From the moment Hitler came to power, Nagel was critical of his politics, especially with regard to the persecution of Jews. In 1938, Nagels books were banned. In 1940 Paradise Garden was closed for the public and in the night of 15 to 16 July 1942, members of a youth association related to the NSDAP destroyed the interior of the Temple and the Harmonium building.
From 1938 until 1941 Nagel was married for the third time. This marriage ended in lawsuits by both parties. In 1943 Nagel was locked up in the Dachau concentration camp, from which he after some time was released because of an intervention by a lieutenant from Arendsee who informed his superior general that Nagel's sons were fighting at the front during the war. The general agreed that such a man should not be in a concentration camp and got Nagel out of it.
After the war, Nagel was recognized as an anti-fascist, but subsequently he spoke out publicly against the partition of Germany, with Arendsee becoming part of the Soviet-Russian zone of occupation.
When he invited the inhabitants of Arendsee to attend the coronation of a German king, a ceremony that he himself had arranged by way of protest, the Soviet-Russian authorities were not amused. As a result, in September 1950 at the age of 76 by order of these authorities he was forcibly included in a psychiatric institution.
His request to spend the last of his old age in his accommodation in the Paradise Garden was not honored and he died, mentally broken and lonely, in the institution on February 15, 1952. His son arranged that his body was transported to Arendsee, where he was buried in the local cemetery
Nagel's heirs waived their rights to the site. For some time the city took care of the site and today (2021) the site is managed by the gustaf nagel förderferein ef, which was founded in 1999. It now is kind of a public park and can be visited freely.
In 1999 it was 125 years ago that Nagel was born. The German Vegetarian Association organized a memorial meeting where a number of speakers discussed the importance of Nagel in the light of current insights (see the article by Margarete Hille in the documentation)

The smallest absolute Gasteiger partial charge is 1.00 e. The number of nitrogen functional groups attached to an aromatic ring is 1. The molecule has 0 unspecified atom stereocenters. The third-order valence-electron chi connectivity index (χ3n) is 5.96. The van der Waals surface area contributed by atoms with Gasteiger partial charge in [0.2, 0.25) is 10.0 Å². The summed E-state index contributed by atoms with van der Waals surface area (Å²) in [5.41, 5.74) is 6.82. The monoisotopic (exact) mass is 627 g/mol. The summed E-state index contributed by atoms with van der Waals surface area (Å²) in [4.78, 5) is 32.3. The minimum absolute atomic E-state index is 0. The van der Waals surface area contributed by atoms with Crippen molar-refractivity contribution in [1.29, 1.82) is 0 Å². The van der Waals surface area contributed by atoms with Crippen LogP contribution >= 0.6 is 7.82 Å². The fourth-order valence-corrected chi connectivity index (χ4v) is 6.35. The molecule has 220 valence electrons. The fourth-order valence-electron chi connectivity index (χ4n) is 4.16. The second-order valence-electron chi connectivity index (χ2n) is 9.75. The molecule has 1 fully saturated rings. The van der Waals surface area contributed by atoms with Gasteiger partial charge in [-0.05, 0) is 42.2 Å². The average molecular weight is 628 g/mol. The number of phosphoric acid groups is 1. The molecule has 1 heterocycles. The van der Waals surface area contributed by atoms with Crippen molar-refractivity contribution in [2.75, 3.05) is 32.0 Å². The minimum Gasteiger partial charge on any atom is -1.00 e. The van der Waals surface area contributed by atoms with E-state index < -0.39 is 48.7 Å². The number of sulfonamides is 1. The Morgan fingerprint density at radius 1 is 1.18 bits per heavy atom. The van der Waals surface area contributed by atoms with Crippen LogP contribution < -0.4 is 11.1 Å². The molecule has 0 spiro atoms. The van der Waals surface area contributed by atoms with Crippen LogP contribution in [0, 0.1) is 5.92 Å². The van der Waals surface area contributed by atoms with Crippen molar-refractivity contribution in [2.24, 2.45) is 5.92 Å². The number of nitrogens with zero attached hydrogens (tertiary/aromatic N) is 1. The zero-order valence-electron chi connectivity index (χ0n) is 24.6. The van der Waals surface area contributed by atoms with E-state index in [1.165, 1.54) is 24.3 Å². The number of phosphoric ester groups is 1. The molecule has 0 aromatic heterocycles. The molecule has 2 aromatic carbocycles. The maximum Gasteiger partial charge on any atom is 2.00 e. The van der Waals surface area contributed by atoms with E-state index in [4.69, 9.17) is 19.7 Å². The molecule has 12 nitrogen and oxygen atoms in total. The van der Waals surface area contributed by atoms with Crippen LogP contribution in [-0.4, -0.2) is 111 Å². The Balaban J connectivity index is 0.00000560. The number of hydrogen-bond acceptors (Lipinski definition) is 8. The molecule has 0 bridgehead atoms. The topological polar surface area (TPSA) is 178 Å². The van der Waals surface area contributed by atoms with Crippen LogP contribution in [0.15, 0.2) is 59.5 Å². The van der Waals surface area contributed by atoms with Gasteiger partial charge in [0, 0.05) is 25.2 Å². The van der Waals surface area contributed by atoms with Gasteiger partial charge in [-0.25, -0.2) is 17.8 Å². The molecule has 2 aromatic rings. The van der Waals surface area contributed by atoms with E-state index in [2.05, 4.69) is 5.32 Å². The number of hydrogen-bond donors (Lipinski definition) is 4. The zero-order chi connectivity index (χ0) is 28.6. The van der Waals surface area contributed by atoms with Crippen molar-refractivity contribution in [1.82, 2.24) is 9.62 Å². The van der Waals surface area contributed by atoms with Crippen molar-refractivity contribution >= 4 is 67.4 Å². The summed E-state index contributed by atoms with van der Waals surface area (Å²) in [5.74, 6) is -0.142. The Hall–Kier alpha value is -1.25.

* Article (July 2020) on the website of the Mitteldeutsche Rundfunk by Katharina Häck
Article (1999) by Margarete Hille on the website of the German vegetarian association on the occasion of Gustaf Nagel's 125th birthday; this article has referrals to a variety of other texts about Nagel
* Christine Meyer, Gustaf Nagel. Der Provokateur vom Arendsee (Märkischer Kunst- und Heimatverlag), Poritz, 2001
Thank you Henk for this very informative article about an extraordinary character.ReplyDelete
Most remarkable is that he (gustaf) is honoured by a not German national.
Not many people know about gustaf.
Thank you for bringing gustaf nagel and Manfred Gnädinger together by an article.
Thank you very much Henk
Thank you for your comment. I am very happy that I got to know Gustaf Nagel's special personality.Delete
Thanks for the write up. Last weekend I visited the Gustaf Nagel Areal. It was quite nice, especially with all the old photos on display.ReplyDelete
Thank you so much I added a link to your series of photos of the Paradise Garden on Flickr. I also like your photos of the creations by Vaclav LevyDelete
Thank you for the article. I came across the place in 2009, completely unaare of it's history. When I look around on the web now it strikes me that no-one seems to mention the fact that nagel's temple was largely destroyed in the 1950s by the FDJ, the Communist youth organization.ReplyDelete
Thank you for making this info known. This man would have been a distant relative of mine and my family has a decent record of his info.ReplyDelete
Thank you for your comment. Must be special to have Nagel as a (distant) member of your familyReplyDelete